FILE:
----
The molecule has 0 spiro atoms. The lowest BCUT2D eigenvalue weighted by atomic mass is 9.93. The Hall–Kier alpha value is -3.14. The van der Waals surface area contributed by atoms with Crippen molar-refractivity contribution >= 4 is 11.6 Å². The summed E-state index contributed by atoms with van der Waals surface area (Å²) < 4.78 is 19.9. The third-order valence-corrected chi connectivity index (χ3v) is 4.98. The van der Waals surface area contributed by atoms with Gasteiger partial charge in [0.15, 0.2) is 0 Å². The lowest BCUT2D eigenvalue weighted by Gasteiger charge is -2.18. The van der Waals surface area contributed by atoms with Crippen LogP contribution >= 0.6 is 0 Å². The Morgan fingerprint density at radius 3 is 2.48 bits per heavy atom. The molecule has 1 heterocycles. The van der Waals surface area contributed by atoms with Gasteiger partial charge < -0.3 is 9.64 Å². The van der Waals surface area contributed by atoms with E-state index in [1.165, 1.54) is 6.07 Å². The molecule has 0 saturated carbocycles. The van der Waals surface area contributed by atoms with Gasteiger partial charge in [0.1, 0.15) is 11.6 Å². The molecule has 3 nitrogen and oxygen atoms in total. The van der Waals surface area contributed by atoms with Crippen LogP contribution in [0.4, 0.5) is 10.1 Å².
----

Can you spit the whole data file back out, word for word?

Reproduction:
The molecule has 0 spiro atoms. The lowest BCUT2D eigenvalue weighted by atomic mass is 9.93. The Hall–Kier alpha value is -3.14. The van der Waals surface area contributed by atoms with Crippen molar-refractivity contribution >= 4 is 11.6 Å². The summed E-state index contributed by atoms with van der Waals surface area (Å²) < 4.78 is 19.9. The third-order valence-corrected chi connectivity index (χ3v) is 4.98. The van der Waals surface area contributed by atoms with Gasteiger partial charge in [0.15, 0.2) is 0 Å². The lowest BCUT2D eigenvalue weighted by Gasteiger charge is -2.18. The van der Waals surface area contributed by atoms with Crippen LogP contribution >= 0.6 is 0 Å². The Morgan fingerprint density at radius 3 is 2.48 bits per heavy atom. The molecule has 1 heterocycles. The van der Waals surface area contributed by atoms with Gasteiger partial charge < -0.3 is 9.64 Å². The van der Waals surface area contributed by atoms with E-state index in [1.165, 1.54) is 6.07 Å². The molecule has 0 saturated carbocycles. The van der Waals surface area contributed by atoms with Gasteiger partial charge in [0.1, 0.15) is 11.6 Å². The molecule has 3 nitrogen and oxygen atoms in total. The van der Waals surface area contributed by atoms with Crippen LogP contribution in [0.4, 0.5) is 10.1 Å².